Firms like British Petroleum now serve as the Reverend’s foils. At the Tate Modern in London, he exorcized BP, which had underwritten an exhibit. Protesters dumped gooey black theatrical oil over his Elvis pompadour, and it dripped down to his trademark white suit. 

“Climate change! Climate change! Climate change!” he shouted in a cavernous section of the museum, his voice ringing with urgency. Though he intentionally smeared a BP logo on a wall with the black goo, Talen was not detained. He says he’s never been arrested in the U.K., though he claims police followed him constantly during a nine-city tour earlier this month.

Talen, 71, estimates he’s been arrested elsewhere more than 50 times over the last two decades—always in his clerical collar, along with a leisure-suit wardrobe expanded to include shades of neon pink, orange and green. His longest jail stay was three days in California. During the pandemic, he was arrested for trespassing at a field hospital in Central Park set up by an anti-gay religious group.

Sometimes Talen keeps the clerical collar on even when he’s not performing. Over the years, he’s started assuming pastoral duties, presiding at hundreds of weddings, baptisms and even funerals. “People pulled me into rituals,” he says. “I was at first just following what people were telling me to do, in a sort of state of amazement. But now I’m just helping wherever I can.”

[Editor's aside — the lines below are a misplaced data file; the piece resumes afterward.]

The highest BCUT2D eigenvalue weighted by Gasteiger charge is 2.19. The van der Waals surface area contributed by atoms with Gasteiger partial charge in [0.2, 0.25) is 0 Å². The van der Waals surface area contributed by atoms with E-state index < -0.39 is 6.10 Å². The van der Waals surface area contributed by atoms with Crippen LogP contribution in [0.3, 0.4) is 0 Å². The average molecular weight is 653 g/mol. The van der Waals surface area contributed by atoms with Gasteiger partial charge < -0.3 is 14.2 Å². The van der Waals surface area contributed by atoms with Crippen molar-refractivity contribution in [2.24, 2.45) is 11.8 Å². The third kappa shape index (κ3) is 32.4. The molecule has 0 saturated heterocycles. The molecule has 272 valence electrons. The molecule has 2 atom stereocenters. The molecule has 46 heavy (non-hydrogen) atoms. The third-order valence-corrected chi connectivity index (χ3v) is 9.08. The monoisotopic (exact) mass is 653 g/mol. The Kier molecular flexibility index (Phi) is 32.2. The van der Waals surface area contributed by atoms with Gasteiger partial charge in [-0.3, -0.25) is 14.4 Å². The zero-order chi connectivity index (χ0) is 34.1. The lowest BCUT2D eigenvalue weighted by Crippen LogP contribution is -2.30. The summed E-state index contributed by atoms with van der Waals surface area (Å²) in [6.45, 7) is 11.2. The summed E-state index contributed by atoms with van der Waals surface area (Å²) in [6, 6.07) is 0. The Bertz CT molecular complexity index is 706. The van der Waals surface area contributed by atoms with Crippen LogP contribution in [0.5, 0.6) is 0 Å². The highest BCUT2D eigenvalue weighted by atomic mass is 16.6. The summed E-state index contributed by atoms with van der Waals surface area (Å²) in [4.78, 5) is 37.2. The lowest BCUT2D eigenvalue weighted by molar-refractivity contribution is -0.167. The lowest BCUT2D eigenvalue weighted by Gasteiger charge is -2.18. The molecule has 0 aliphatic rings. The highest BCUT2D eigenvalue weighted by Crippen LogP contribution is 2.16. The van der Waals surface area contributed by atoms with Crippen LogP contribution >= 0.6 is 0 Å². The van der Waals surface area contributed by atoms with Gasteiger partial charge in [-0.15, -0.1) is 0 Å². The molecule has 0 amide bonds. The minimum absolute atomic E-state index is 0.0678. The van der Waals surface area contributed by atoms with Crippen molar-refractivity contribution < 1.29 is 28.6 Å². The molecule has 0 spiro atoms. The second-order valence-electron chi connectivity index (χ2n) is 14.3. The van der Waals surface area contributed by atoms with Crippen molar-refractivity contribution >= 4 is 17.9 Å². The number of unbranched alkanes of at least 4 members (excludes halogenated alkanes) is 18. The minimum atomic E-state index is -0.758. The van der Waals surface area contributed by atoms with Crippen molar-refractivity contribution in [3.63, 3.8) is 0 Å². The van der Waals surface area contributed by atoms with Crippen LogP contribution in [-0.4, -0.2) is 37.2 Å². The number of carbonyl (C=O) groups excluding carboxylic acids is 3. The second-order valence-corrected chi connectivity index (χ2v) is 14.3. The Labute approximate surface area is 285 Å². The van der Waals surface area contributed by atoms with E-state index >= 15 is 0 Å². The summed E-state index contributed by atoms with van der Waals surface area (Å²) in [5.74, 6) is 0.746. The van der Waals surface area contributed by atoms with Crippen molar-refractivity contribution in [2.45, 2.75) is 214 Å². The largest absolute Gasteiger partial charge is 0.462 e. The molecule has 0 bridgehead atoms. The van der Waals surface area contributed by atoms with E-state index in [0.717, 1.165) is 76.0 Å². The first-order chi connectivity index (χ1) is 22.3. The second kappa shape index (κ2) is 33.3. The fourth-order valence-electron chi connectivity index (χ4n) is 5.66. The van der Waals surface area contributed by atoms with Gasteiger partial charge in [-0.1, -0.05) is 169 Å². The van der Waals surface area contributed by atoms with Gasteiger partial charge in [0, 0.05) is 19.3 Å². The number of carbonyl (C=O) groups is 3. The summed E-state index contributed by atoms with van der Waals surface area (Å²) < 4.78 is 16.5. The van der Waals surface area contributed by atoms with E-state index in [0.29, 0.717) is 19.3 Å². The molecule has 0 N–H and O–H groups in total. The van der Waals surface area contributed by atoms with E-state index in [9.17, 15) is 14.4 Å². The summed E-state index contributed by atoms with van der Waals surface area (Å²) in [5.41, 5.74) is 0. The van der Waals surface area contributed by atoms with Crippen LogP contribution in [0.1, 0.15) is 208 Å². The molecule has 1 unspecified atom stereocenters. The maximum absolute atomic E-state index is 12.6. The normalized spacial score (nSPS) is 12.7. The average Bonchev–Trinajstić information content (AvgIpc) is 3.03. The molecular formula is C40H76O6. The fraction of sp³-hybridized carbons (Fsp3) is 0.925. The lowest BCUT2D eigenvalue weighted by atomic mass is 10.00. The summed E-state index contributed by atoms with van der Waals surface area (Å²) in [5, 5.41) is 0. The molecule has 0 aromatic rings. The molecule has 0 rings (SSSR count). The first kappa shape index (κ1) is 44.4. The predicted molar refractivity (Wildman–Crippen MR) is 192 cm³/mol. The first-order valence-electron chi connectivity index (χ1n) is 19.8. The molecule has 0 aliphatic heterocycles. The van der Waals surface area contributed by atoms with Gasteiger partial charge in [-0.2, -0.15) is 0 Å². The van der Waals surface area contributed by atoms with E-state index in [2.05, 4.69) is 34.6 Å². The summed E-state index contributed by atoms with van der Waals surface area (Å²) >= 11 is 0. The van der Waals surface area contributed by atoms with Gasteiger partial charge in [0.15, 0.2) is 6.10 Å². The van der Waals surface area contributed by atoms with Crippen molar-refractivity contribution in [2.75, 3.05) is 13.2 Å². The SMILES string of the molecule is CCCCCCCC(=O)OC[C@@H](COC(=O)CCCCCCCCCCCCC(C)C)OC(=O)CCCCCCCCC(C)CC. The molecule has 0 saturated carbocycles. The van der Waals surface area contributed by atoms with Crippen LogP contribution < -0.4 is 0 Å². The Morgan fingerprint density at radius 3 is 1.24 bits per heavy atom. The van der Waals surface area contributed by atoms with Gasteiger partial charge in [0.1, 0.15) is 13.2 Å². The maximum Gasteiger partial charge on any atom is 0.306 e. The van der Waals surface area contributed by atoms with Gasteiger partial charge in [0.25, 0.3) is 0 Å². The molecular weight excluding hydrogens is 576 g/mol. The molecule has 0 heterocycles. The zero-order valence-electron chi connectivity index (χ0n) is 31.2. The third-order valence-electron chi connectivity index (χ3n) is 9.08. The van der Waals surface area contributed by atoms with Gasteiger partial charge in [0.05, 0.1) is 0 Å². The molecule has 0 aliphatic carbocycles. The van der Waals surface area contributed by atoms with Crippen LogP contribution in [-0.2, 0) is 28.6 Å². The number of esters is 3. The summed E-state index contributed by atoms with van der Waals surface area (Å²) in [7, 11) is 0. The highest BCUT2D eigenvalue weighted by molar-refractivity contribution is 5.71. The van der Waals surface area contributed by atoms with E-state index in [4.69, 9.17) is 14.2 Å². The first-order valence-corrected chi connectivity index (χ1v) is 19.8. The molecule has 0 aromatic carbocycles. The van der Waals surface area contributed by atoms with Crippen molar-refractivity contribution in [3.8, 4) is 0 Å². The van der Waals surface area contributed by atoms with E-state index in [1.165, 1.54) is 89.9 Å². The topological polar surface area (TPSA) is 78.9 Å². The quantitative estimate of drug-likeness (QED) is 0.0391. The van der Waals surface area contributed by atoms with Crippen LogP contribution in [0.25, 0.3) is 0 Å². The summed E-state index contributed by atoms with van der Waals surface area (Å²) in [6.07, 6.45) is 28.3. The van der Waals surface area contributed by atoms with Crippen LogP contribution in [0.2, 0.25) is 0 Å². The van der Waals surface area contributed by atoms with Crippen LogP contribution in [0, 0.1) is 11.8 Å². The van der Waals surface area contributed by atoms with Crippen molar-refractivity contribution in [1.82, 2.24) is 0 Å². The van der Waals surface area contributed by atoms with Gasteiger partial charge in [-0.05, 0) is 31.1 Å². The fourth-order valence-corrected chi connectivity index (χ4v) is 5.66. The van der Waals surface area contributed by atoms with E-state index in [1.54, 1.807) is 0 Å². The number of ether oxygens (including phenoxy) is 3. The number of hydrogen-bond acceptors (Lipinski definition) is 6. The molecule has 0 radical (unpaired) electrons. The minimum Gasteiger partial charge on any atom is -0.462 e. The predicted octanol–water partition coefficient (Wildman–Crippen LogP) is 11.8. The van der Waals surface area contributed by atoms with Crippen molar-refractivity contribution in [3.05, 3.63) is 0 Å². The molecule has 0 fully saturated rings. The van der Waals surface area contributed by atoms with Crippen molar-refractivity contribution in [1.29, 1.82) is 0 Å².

Talen has a knack for conveying spiritual sincerity to both his audiences and the dozens of people in the Stop Shopping Choir, says Alisa Solomon, a veteran journalist and Columbia University professor, who edited the 2011 book The Reverend Billy Project

“There’s a tendency at first to look at Reverend Billy and say, ‘Oh, yeah. We know this joke: Here’s a guy who’s making fun of the Jimmy Swaggarts,'” Solomon says. “But he’s not just making fun of the preacher role; he’s making use of it. Reverend Billy is not a role that he just puts on and plays: he really is Reverend Billy.”

Solomon cites Talen’s wife, Savitri D. — Talen refers to her as the director of the Church of Stop Shopping — for the dramaturgical shaping of the group’s public actions. “Their events are highly choreographed,” Solomon notes. “There are plans for where the choir is going to stand, when they’re going to sing, when Billy is going to bust out into a sermon.”